Historically there can be no question but that the Society began as a Society of Christians, and for the most part of its life the Christian basis was accepted without demur by its members However, a Society lives in its members and not in its history. Any discussion of what the early Quakers believed is interesting...yet the important question is what Quakers believe now, not what they believed fifty or two hundred and fifty years ago…
[Members] should not concern themselves with questions such as "What are your beliefs, my beliefs, the Society's collective beliefs...for such questions lead on to judgments of others, and the sorting of humanity into Christians and non-Christians.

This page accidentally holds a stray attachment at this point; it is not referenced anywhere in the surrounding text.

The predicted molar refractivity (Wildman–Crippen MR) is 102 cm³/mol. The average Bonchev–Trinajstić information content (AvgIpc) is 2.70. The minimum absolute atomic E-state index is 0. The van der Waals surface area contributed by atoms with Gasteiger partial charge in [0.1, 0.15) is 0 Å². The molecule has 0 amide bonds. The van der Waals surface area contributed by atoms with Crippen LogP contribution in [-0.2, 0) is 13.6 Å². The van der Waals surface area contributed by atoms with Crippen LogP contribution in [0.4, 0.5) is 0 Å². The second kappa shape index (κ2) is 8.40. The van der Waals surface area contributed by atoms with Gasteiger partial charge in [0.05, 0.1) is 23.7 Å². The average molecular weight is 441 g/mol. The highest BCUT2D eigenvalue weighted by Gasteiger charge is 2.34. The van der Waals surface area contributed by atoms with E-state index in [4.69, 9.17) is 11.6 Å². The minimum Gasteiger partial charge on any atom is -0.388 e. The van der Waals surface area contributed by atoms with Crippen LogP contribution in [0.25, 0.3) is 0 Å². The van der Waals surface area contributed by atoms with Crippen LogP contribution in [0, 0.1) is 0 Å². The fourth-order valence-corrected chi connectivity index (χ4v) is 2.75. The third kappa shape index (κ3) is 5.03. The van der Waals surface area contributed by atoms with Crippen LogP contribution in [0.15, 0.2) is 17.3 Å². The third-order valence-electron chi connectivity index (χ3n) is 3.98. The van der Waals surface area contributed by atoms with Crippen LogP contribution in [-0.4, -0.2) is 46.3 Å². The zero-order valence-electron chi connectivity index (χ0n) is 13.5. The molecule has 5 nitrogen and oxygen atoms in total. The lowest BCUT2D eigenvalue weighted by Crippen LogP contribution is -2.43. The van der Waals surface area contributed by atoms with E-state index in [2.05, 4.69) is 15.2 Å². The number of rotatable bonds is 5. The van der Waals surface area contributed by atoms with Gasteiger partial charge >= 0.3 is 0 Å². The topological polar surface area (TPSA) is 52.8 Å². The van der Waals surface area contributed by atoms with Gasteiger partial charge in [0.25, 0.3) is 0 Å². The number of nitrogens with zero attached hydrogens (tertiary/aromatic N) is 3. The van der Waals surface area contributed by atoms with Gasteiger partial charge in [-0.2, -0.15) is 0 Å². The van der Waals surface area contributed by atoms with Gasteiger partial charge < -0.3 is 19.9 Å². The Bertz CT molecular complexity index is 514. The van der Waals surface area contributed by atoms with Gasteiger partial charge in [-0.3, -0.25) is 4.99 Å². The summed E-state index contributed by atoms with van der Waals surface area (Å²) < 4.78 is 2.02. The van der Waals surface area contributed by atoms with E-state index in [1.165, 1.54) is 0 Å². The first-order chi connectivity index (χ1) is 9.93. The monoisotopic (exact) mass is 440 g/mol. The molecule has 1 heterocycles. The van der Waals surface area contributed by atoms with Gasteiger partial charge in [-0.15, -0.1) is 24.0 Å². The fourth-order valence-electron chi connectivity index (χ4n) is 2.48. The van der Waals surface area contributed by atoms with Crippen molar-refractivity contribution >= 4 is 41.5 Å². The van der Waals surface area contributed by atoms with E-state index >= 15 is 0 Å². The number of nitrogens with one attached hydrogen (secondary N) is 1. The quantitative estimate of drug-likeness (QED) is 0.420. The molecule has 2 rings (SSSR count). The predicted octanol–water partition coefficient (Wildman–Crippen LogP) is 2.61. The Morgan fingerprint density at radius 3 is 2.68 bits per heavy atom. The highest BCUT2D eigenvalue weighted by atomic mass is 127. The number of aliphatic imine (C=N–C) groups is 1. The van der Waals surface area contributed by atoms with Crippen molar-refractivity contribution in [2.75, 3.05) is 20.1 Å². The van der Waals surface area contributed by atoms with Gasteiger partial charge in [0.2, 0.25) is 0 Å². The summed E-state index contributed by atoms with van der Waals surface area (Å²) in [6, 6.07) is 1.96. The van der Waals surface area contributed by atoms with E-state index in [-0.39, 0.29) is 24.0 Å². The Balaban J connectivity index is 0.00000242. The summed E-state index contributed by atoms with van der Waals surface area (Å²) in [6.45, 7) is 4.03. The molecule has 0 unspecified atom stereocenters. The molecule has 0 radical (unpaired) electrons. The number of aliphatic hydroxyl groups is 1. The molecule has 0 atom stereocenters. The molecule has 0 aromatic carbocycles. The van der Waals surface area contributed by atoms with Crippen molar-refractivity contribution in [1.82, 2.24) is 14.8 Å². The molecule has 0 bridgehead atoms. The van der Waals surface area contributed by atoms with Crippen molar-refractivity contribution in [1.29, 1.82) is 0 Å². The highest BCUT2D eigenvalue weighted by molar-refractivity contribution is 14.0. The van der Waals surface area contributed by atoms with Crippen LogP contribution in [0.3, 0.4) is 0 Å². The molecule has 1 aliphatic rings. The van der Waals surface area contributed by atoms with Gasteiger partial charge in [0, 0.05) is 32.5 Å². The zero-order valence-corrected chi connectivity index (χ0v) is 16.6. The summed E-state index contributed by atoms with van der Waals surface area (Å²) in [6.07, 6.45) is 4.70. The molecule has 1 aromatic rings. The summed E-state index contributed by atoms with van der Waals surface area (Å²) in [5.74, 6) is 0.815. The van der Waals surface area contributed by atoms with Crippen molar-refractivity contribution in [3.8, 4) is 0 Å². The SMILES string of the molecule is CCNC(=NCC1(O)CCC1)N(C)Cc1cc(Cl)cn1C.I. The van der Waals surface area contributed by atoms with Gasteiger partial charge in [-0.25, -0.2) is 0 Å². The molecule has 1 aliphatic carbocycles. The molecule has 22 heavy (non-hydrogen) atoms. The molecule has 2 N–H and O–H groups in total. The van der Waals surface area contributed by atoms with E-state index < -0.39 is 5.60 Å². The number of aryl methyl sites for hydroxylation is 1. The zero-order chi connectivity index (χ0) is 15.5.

It would be more productive and more Quakerly if the questions we asked ourselves were:
(a) Why do I have to have beliefs?
(b) Does it matter to me what other people believe?
(c) Is it important to me if those with whom I worship and work are exclusive Christians or not?
(d) If it matters to me, why does it matter?
This last question is...the critical issue… It is surely very important to know why the convictions of others in this respect should matter so much to us. And it is worth remembering that one reason for attaching importance to uniformity of belief is not being quite sure of oneself. I feel fairly sure Jesus himself ...would have been quick to recognize and applaud other teachers whose teachings were similar to his. We need the teachings too badly to split hairs about the differences...or worry about the names we give them.
- Geoffrey Hubbard, 1974